Overdose Deaths Among Black Americans Keep Rising: Why?

Overdose Deaths Among Black Americans

It’s no secret that Ohio has been deeply affected by the opioid epidemic. And in many cases, opioid overdoses proved fatal. But in recent years, it seemed that the problem was improving. For example, the National Institute on Drug Abuse reports that the 2017 rate of 4,293 opioid overdose deaths fell to 3,237 deaths in 2016. However, evidence indicates that this improvement may not extend to black Ohioans.

While the unintentional drug overdose death rates for white non-Hispanics in 2019 was 37.8 deaths per 100,000 population, this number increased to 42.9 deaths among black non-Hispanics in Ohio, according to the Ohio Department of Health. In fact, black men face the highest risk for unintentional drug overdose in Ohio. Why is that, and what can we do as a community to help protect all Ohioans from the opioid epidemic?

Today we’re going to look at the roots of both racial disparities in overdose rates and opioid overdoses in general. Because in order to make sure that everyone can achieve addiction recovery, we have to start by recognizing how opioid overdoses happen.

Why Are Opioid Overdoses a Big Problem in Ohio?

Why Are Opioid Overdoses a Big Problem in Ohio?

In 2018, the accidental overdose death rate was the lowest it had been since 2015. But overdose death rates increased by seven percent in 2019, and that uptick was largely due to fentanyl and its analogs.

Fentanyl is a synthetic opioid, meaning it is  produced in a lab. This makes it much stronger than plant-derived opioids, like heroin, and fentanyl may even be up to 100 times stronger than morphine. As a result, overdosing on fentanyl is an extremely common problem for Ohioans. In fact, in 2019, fentanyl was involved in 76.2% of unintentional drug overdose deaths in Ohio.

Part of the reason for this high overdose rate is that people may not realize they’re taking fentanyl. Because it’s synthetic and easy to produce, fentanyl is often sold in place of other opioids or used as an additive to different types of drugs. This makes fentanyl doubly dangerous, because people often don’t realize that they’re taking it. In this way, it becomes almost impossible to take a less dangerous dose, and the risk for accidental opioid overdose increases dramatically.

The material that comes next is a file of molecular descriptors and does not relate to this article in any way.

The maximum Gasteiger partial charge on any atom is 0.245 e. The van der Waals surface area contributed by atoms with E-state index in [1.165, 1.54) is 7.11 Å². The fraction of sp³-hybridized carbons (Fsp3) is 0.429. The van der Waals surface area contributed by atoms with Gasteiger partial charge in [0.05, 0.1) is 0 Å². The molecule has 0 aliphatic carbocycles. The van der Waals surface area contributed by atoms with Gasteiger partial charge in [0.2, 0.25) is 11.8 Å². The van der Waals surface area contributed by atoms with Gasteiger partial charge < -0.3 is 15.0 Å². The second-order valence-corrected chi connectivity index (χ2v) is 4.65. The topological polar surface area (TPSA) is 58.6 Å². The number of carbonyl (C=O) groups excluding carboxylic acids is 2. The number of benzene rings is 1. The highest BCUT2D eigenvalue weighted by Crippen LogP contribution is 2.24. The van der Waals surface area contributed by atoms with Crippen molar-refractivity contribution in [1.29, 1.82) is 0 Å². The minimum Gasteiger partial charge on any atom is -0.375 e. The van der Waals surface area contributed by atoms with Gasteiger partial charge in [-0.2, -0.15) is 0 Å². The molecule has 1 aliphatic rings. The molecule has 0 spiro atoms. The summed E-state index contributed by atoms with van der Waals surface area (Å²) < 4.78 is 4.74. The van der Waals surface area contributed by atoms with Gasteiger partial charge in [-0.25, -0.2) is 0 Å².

Thus, part of the reason why black men face higher incidence of accidental overdose deaths is that they may not realize they’re taking opioids. This is illustrated by the fact that fentanyl was involved in 77% of Ohio cocaine overdoses in 2019. But if people aren’t even aware that they’re taking opioids, how can we lower the overdose rates?


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Lowering Overdose Rates Among Black Ohioans

Part of the reason why black Ohioans face increased risk of accidental overdose death is that they have lessened access to information about and treatment for addiction issues. For example, racist stereotypes that drug addiction is “normal” among black communities can lead to individuals feeling like addiction recovery isn’t for them. So when a person notices an addiction issue forming, they may feel like they don’t have any real way to get help.

And among black Ohioans who know about addiction treatment, there may be some distrust toward the medical field. This is understandable, given historical context—as one infamous example, researchers in the 1932 Tuskegee observed hundreds of black men infected with syphilis, but didn’t tell them that they were sick with or provide treatment. So it’s reasonable that some black individuals would feel undervalued by the medical system, which in turn can make them less likely to seek addiction recovery care.

Much of the work to solve these issues has come from the black community in Ohio. Black community leaders like Reverend Frederick LaMarr in Columbus, Ohio are working to provide naloxone and information on addiction recovery resources.

For our part, we want to make it clear that everyone can expect respectful, safe addiction recovery services at Georgetown Behavioral Hospital, and nobody should feel like they have to live with an addiction. Brown County has some of the highest opioid overdose death rates and suicide rates in Ohio, so it’s important that everyone knows that they can get help for addiction and mental health issues, right here in their local community.

If you or someone you know is struggling with a drug addiction, it’s time to get help. With fentanyl out there, there is no way of knowing what’s in a drug that you buy off the street. The only way to stay safe from a drug overdose is to get professional addiction treatment, and you can start that process right now. Call our friendly admissions specialists at 937-483-4933 or ask your questions online. If you’re suffering from addiction near Cincinnati, Ohio, then we want to help.

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